Advanced Computing in the Age of AI | Friday, May 20, 2022

Forecast: Hackers Target Software-Based Nets 


Among the growing list of security threats expected to expand in the coming year are hackers probing emerging software-defined infrastructure for vulnerabilities.

According to a security forecast released this week by Intel Corp.'s (NASDAQ: INTC) McAfee Labs, exploits targeting the embattled Windows operating system will give way to more aggressive attacks against infrastructure and virtualization software. The 2017 threat predictions also include an anticipated increased in more sophisticated ransomware attacks that have become commonplace this year along with growing concerns about malware infections that can create "backdoors" in Internet of Things (IoT) infrastructure.

Overall, the threat assessment identifies 14 emerging or expanding security trends related to cloud and emerging IoT infrastructure. Among the concerns is misuse of machine learning technology to enhance what the report authors refer to as "socially engineered attacks."

The rise of open source software brings with it growing security threats, the report warns, resulting in a prediction that "attacks on infrastructure vulnerabilities will be very active in 2017." Along with vulnerabilities in OpenSSL networking, which the report notes requires frequent security patches, flaws in the Linux kernel are emerging that, for instance, allow the "hijacking of Internet traffic."

Meanwhile, virtualization software is creating even more security threats as cloud infrastructure expands and hackers seek to exploit vulnerabilities in hypervisors and servers. Along with the Xen open source hypervisor, McAfee security researchers also reported vulnerabilities in VMware and Microsoft Hyper-V platforms that could be targeted in the coming year.

"Although many vulnerabilities have been discovered in virtualization software, when compared to mature browser exploitations virtual machine attacks still lack systematic and universal exploitation techniques and methodologies that can generically cover certain classes of VM security issues," the security forecast notes.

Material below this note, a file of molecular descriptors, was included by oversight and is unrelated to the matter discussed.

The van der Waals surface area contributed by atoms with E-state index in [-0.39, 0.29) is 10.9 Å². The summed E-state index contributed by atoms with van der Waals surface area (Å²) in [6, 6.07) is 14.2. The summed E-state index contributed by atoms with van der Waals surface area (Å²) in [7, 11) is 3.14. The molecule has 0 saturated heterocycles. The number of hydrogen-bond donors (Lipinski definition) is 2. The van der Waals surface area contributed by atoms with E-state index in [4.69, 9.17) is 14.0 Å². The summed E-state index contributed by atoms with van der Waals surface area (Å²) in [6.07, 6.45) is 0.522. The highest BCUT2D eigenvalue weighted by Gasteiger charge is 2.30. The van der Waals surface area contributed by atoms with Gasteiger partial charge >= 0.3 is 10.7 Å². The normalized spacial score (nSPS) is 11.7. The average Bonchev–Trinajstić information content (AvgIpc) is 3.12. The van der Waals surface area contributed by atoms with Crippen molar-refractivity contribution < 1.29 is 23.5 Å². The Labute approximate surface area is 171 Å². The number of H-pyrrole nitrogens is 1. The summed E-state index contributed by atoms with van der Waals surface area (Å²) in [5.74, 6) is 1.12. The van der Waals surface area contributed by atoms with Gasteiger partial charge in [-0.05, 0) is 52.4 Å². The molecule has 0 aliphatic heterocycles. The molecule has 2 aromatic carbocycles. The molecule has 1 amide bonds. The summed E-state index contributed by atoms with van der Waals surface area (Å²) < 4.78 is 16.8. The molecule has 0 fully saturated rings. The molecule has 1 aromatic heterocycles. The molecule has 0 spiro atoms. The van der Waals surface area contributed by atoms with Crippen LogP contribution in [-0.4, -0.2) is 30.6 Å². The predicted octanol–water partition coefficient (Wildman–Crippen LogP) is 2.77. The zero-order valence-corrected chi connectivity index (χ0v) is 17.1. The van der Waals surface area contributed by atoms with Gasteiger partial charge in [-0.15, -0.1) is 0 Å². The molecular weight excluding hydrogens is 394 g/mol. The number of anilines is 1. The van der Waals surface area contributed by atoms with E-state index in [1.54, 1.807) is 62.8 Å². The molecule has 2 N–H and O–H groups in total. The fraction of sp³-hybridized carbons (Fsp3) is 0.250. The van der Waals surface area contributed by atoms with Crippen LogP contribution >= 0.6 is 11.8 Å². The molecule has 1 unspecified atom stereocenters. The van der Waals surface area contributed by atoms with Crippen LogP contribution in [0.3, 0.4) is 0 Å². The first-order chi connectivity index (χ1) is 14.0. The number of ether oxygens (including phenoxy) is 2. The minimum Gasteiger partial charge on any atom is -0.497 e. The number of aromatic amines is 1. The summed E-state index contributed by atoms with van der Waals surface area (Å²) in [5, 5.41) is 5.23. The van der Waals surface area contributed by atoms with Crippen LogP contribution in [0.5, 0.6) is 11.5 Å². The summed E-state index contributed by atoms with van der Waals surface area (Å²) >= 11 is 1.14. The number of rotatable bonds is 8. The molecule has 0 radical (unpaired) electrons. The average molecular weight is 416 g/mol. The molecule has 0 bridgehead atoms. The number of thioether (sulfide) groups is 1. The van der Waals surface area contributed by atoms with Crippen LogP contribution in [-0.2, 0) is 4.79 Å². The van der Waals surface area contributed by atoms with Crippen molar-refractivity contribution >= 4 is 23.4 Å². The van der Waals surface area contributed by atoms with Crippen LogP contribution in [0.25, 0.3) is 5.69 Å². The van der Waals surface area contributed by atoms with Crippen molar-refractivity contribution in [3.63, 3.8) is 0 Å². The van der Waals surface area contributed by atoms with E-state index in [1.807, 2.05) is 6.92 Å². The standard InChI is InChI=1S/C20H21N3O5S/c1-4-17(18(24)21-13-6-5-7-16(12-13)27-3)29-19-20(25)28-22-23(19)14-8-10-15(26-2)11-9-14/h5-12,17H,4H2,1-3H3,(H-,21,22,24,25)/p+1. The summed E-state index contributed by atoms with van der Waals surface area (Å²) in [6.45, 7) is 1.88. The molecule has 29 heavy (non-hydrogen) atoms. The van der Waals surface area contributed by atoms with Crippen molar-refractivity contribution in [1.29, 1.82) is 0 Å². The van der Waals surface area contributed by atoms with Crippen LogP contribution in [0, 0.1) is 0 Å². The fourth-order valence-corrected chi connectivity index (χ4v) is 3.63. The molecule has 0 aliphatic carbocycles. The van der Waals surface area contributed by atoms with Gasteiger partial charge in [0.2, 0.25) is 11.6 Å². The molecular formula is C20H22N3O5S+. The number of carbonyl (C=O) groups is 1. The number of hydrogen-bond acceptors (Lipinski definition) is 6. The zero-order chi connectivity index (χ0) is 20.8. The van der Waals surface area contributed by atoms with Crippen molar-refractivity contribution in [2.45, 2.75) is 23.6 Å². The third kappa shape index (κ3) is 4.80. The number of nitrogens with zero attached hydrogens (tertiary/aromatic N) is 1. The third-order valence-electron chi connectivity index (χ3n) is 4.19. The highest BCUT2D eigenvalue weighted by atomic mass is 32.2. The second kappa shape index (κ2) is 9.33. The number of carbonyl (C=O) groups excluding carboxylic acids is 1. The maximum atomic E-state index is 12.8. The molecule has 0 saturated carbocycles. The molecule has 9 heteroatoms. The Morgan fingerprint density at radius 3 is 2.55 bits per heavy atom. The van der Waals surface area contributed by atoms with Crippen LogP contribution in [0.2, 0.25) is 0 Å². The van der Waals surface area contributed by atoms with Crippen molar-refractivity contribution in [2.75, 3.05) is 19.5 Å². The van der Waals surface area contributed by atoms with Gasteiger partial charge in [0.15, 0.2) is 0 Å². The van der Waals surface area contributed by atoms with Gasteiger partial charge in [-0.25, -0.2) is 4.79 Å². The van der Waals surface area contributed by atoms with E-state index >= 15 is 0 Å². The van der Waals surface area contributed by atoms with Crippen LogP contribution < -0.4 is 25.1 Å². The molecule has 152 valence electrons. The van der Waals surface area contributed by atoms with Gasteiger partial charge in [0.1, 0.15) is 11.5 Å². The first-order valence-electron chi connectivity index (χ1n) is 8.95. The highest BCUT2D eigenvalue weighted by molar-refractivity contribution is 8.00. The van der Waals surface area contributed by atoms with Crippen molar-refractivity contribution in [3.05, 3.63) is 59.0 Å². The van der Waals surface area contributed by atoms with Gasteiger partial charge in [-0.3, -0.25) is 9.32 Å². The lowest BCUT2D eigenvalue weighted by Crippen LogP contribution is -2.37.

However, "Because VMs have become targets for attackers, we believe it is just a matter of time until we see systematic exploits and sophisticated attacks against virtualization software [and] 2017 could be the year that happens," the report predicts.

An IoT botnot attack in October highlighted the growing security threat as more devices are connected. Hence, the security forecast sees malware spreading via the IoT in the coming year, opening "backdoors into the connected home that could go undetected for years."

Within the next year to 18 months, "we will see malicious code hiding in widely used libraries or directly embedded in devices used in the consumer IoT space," the report warns. "We predict that some home IoT devices shipped in 2017 will have backdoors installed. Due to the nature of these devices, spying and personal information theft may go unnoticed for years."

As if that weren't enough, the rise of machine learning also is emerging as a security threat as cyber criminals leverage the technology to zero in on specific targets. One scam involves duping individuals to transfer funds into bogus bank accounts, a tactic that according to law enforcement officials has generated an estimated $3 billion in stolen funds.

The tactic uses machine-learning tools to analyze large datasets to identify the most vulnerable targets. Malicious machine learning algorithms are then built and trained to carry out social engineering attacks. The growing availability of machine-learning toolkits and training means such attacks are likely to become more common in 2017.

"Security is an arms race, and cybercriminals are fine-tuning their methods with the help of machine learning," the security report warns.

About the author: George Leopold

George Leopold has written about science and technology for more than 30 years, focusing on electronics and aerospace technology. He previously served as executive editor of Electronic Engineering Times. Leopold is the author of "Calculated Risk: The Supersonic Life and Times of Gus Grissom" (Purdue University Press, 2016).

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